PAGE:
Even the public sector has recently cut the amount of money available for crisis loans.
Lack of emergency help or other affordable borrowing can push people towards much more expensive borrowing such as door step lenders.
Debt becomes problem debt when repayments plus normal outgoings exceed the money coming in, sometimes even forcing more borrowing leading to a debt spiral.
10% of older people with unsecured debt, that's around 400,000 people, are paying more than £85 per week in repayments and interest according to the research from ILC-UK.
That's 77% of the current state pension of £110.15 per week.
Debt repayment options
Older people have the same debt repayment options available to them as anyone over the age of 18.
However, the reality is somewhat different, with the financial make-up of an older person's life making some options more or less appealing than others.
Homeownership is the most obvious factor as older people are more likely to have equity in their homes.
However, while equity can be a useful safety net when dealing with debt, it can also actually restrict repayment options both voluntarily and compulsorily.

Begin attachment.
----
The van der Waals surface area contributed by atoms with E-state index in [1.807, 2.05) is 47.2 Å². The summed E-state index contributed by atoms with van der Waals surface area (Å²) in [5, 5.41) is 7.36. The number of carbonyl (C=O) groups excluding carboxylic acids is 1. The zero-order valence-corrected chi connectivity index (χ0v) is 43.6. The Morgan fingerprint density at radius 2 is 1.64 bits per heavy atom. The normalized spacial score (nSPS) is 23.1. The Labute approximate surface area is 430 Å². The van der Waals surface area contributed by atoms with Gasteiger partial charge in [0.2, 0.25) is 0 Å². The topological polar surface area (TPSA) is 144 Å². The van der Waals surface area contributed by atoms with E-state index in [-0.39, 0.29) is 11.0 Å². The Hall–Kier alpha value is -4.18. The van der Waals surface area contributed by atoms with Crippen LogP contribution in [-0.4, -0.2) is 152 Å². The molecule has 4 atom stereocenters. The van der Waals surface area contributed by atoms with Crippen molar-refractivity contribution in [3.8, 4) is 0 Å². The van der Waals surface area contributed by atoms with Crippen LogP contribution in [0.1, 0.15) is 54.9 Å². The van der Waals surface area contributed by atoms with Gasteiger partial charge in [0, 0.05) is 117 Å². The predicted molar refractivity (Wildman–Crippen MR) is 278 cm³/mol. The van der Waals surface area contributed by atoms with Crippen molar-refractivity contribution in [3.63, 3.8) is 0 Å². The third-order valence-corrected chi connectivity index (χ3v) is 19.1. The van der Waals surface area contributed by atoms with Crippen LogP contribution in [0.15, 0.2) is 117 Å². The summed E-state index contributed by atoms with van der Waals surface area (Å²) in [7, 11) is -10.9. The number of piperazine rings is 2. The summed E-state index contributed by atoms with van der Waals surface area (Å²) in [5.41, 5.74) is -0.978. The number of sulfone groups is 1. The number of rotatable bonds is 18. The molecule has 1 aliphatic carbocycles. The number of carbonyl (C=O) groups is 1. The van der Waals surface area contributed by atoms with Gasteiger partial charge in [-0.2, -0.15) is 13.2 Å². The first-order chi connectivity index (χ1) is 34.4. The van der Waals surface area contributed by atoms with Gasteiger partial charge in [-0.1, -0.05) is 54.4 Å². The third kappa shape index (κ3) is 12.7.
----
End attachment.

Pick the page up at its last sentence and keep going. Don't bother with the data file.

For more on the different debt repayment options see our full guide by Debt Support Trust here.
But for older people with debt problems specifically, they generally have both:
Depending on the size of the debt, downsizing may suit some people dealing with larger debts, allowing them to release the equity in their homes and pay off any outstanding debts.
However, moving home can be one of the most stressful changes we make in life, and so it may not be a preferable option for some people.
Equity release is an obvious option for homeowners, however it's not always a sensible strategy for people with unsecured debts, as these debts would become secured debts putting the property at greater risk in the future.
...and less choices
Filing for bankruptcy writes off your debts, however it often requires that any property is sold to pay towards them.
For those with equity in their homes, bankruptcy becomes much less of an appealing option then as it's likely any property will be sold.